The following article comes from Jackie Doane of the Greater Boston Tobacco-Free Community Partnership.
Concord has become the twenty-fifth community in the state to ban the sale of tobacco products in health care institutions.
On Tuesday, Dec. 20, the Board of Health passed a regulation prohibiting health care institutions, such as pharmacies, hospitals, and health clinics, from selling tobacco. The new regulation will take effect on Feb. 14, 2012. The Board of Health will notify all establishments impacted by the regulation.
Products such as the patch and nicotine gum will continue to be sold at pharmacies as FDA-approved cessation medicines.
“Selling tobacco in pharmacies is detrimental to the public health and undermines the messages of other health professionals that tobacco products are uniquely dangerous,” said Alan Woodward, M.D., chairman of the Concord Board of Health.
Tobacco use is the leading cause of preventable death in the United States and is the only consumer product that, when used as directed, causes illness and death. According to the Centers for Disease Control and Prevention, smoking accounts for more than 440,000 deaths annually in the U.S. and many more people suffer from chronic conditions, such as heart disease, cancer, and respiratory illnesses. Knowing the endless harms of tobacco use, supporters of the regulation agree that it is incompatible with the mission of a pharmacy or other health care institution to sell these harmful products at the same location.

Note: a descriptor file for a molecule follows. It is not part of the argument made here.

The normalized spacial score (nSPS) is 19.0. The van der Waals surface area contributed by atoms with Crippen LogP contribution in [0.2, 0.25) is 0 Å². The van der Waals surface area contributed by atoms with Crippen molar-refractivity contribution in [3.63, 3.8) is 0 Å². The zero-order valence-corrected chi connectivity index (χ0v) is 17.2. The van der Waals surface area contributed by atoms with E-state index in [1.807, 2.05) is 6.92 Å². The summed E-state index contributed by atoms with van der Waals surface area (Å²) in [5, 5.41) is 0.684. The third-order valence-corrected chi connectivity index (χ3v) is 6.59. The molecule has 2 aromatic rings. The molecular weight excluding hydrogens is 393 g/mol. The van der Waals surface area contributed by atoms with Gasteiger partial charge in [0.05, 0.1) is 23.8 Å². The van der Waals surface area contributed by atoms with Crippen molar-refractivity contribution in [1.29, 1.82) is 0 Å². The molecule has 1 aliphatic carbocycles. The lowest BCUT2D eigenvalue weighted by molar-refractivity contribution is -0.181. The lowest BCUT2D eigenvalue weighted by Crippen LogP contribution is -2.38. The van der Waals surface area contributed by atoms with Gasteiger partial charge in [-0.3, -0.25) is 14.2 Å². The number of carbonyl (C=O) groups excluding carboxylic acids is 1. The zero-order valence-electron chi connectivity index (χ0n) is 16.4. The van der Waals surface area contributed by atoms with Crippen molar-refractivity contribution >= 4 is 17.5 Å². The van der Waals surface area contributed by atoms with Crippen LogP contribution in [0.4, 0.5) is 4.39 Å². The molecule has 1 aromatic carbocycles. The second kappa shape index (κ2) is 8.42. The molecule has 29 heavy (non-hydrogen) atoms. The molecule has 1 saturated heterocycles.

Boston was the first city in Massachusetts to ban the sale of tobacco in pharmacies three years ago, and today more than 25 percent of the state’s population is covered by such a ban.
For more information about the regulation, please contact Susan Rask, public health director at the Concord Health Department, 978-318-3275, or click here to visit the Greater Boston Tobacco-Free Community Partnership online.